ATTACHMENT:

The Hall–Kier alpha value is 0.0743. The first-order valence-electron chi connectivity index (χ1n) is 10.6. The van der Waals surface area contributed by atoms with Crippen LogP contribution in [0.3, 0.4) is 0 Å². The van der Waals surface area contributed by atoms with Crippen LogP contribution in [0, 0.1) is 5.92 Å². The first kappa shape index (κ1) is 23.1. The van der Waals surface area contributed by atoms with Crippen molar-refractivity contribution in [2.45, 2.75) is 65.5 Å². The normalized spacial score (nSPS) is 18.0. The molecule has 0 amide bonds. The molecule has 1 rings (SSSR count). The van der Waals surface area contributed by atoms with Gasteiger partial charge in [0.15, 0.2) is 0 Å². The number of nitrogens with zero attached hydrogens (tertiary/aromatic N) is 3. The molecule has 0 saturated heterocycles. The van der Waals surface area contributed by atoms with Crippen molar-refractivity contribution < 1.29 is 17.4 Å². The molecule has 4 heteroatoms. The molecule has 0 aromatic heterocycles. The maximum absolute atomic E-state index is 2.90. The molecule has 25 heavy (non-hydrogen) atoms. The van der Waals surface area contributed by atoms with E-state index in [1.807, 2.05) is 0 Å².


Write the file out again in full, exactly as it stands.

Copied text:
The Hall–Kier alpha value is 0.0743. The first-order valence-electron chi connectivity index (χ1n) is 10.6. The van der Waals surface area contributed by atoms with Crippen LogP contribution in [0.3, 0.4) is 0 Å². The van der Waals surface area contributed by atoms with Crippen LogP contribution in [0, 0.1) is 5.92 Å². The first kappa shape index (κ1) is 23.1. The van der Waals surface area contributed by atoms with Crippen molar-refractivity contribution in [2.45, 2.75) is 65.5 Å². The normalized spacial score (nSPS) is 18.0. The molecule has 0 amide bonds. The molecule has 1 rings (SSSR count). The van der Waals surface area contributed by atoms with Gasteiger partial charge in [0.15, 0.2) is 0 Å². The number of nitrogens with zero attached hydrogens (tertiary/aromatic N) is 3. The molecule has 0 saturated heterocycles. The van der Waals surface area contributed by atoms with Crippen molar-refractivity contribution < 1.29 is 17.4 Å². The molecule has 4 heteroatoms. The molecule has 0 aromatic heterocycles. The maximum absolute atomic E-state index is 2.90. The molecule has 25 heavy (non-hydrogen) atoms. The van der Waals surface area contributed by atoms with E-state index in [1.807, 2.05) is 0 Å².